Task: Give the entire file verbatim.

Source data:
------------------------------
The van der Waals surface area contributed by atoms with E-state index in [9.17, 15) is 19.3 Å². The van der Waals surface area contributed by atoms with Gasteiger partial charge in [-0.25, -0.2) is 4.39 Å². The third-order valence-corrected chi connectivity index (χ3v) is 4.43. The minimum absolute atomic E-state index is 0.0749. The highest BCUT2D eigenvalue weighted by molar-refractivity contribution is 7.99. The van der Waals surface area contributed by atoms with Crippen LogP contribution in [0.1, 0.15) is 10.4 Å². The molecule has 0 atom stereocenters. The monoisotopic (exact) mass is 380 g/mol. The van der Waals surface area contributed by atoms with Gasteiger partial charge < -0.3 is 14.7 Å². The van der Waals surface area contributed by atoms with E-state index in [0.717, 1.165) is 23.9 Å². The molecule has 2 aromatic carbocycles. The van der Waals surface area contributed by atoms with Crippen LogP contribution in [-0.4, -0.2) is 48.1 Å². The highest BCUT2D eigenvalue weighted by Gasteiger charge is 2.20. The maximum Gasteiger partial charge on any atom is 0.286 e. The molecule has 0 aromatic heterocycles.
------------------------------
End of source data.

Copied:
The van der Waals surface area contributed by atoms with E-state index in [9.17, 15) is 19.3 Å². The van der Waals surface area contributed by atoms with Gasteiger partial charge in [-0.25, -0.2) is 4.39 Å². The third-order valence-corrected chi connectivity index (χ3v) is 4.43. The minimum absolute atomic E-state index is 0.0749. The highest BCUT2D eigenvalue weighted by molar-refractivity contribution is 7.99. The van der Waals surface area contributed by atoms with Crippen LogP contribution in [0.1, 0.15) is 10.4 Å². The molecule has 0 atom stereocenters. The monoisotopic (exact) mass is 380 g/mol. The van der Waals surface area contributed by atoms with Gasteiger partial charge < -0.3 is 14.7 Å². The van der Waals surface area contributed by atoms with E-state index in [0.717, 1.165) is 23.9 Å². The molecule has 2 aromatic carbocycles. The van der Waals surface area contributed by atoms with Crippen LogP contribution in [-0.4, -0.2) is 48.1 Å². The highest BCUT2D eigenvalue weighted by Gasteiger charge is 2.20. The maximum Gasteiger partial charge on any atom is 0.286 e. The molecule has 0 aromatic heterocycles.